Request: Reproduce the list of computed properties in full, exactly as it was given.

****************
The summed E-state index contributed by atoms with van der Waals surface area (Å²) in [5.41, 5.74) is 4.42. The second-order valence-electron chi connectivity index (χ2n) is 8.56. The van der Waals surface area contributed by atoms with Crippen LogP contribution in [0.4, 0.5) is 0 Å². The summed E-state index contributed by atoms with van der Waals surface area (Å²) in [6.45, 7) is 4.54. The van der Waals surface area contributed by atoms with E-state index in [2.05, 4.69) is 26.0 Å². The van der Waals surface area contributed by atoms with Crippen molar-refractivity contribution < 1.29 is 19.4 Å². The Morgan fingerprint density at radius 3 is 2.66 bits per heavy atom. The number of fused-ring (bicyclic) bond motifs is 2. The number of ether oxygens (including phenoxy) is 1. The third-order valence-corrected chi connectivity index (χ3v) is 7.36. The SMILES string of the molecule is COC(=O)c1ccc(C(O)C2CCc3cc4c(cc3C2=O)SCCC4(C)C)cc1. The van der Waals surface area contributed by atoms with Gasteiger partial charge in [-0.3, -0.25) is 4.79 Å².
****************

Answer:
The summed E-state index contributed by atoms with van der Waals surface area (Å²) in [5.41, 5.74) is 4.42. The second-order valence-electron chi connectivity index (χ2n) is 8.56. The van der Waals surface area contributed by atoms with Crippen LogP contribution in [0.4, 0.5) is 0 Å². The summed E-state index contributed by atoms with van der Waals surface area (Å²) in [6.45, 7) is 4.54. The van der Waals surface area contributed by atoms with E-state index in [2.05, 4.69) is 26.0 Å². The van der Waals surface area contributed by atoms with Crippen molar-refractivity contribution < 1.29 is 19.4 Å². The Morgan fingerprint density at radius 3 is 2.66 bits per heavy atom. The number of fused-ring (bicyclic) bond motifs is 2. The number of ether oxygens (including phenoxy) is 1. The third-order valence-corrected chi connectivity index (χ3v) is 7.36. The SMILES string of the molecule is COC(=O)c1ccc(C(O)C2CCc3cc4c(cc3C2=O)SCCC4(C)C)cc1. The van der Waals surface area contributed by atoms with Gasteiger partial charge in [-0.3, -0.25) is 4.79 Å².